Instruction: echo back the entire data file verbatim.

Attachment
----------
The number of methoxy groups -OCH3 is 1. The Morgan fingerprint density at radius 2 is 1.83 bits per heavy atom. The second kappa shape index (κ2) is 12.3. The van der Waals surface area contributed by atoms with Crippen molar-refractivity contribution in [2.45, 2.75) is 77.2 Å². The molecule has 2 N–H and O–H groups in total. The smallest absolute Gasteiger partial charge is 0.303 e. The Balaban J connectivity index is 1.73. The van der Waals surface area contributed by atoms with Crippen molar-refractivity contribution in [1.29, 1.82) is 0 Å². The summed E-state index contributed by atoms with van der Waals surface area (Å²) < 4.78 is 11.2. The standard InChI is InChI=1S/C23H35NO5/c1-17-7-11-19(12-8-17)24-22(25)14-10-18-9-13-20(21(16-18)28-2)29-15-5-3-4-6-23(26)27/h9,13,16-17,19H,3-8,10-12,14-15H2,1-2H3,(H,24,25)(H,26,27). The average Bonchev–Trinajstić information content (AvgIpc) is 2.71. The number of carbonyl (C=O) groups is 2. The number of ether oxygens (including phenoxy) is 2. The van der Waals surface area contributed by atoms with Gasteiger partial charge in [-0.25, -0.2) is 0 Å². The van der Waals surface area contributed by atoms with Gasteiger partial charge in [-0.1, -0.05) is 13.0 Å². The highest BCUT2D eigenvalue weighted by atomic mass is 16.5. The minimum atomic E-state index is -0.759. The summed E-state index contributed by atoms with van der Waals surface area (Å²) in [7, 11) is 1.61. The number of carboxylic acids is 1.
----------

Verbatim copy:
The number of methoxy groups -OCH3 is 1. The Morgan fingerprint density at radius 2 is 1.83 bits per heavy atom. The second kappa shape index (κ2) is 12.3. The van der Waals surface area contributed by atoms with Crippen molar-refractivity contribution in [2.45, 2.75) is 77.2 Å². The molecule has 2 N–H and O–H groups in total. The smallest absolute Gasteiger partial charge is 0.303 e. The Balaban J connectivity index is 1.73. The van der Waals surface area contributed by atoms with Crippen molar-refractivity contribution in [1.29, 1.82) is 0 Å². The summed E-state index contributed by atoms with van der Waals surface area (Å²) < 4.78 is 11.2. The standard InChI is InChI=1S/C23H35NO5/c1-17-7-11-19(12-8-17)24-22(25)14-10-18-9-13-20(21(16-18)28-2)29-15-5-3-4-6-23(26)27/h9,13,16-17,19H,3-8,10-12,14-15H2,1-2H3,(H,24,25)(H,26,27). The average Bonchev–Trinajstić information content (AvgIpc) is 2.71. The number of carbonyl (C=O) groups is 2. The number of ether oxygens (including phenoxy) is 2. The van der Waals surface area contributed by atoms with Gasteiger partial charge in [-0.25, -0.2) is 0 Å². The van der Waals surface area contributed by atoms with Gasteiger partial charge in [-0.1, -0.05) is 13.0 Å². The highest BCUT2D eigenvalue weighted by atomic mass is 16.5. The minimum atomic E-state index is -0.759. The summed E-state index contributed by atoms with van der Waals surface area (Å²) in [7, 11) is 1.61. The number of carboxylic acids is 1.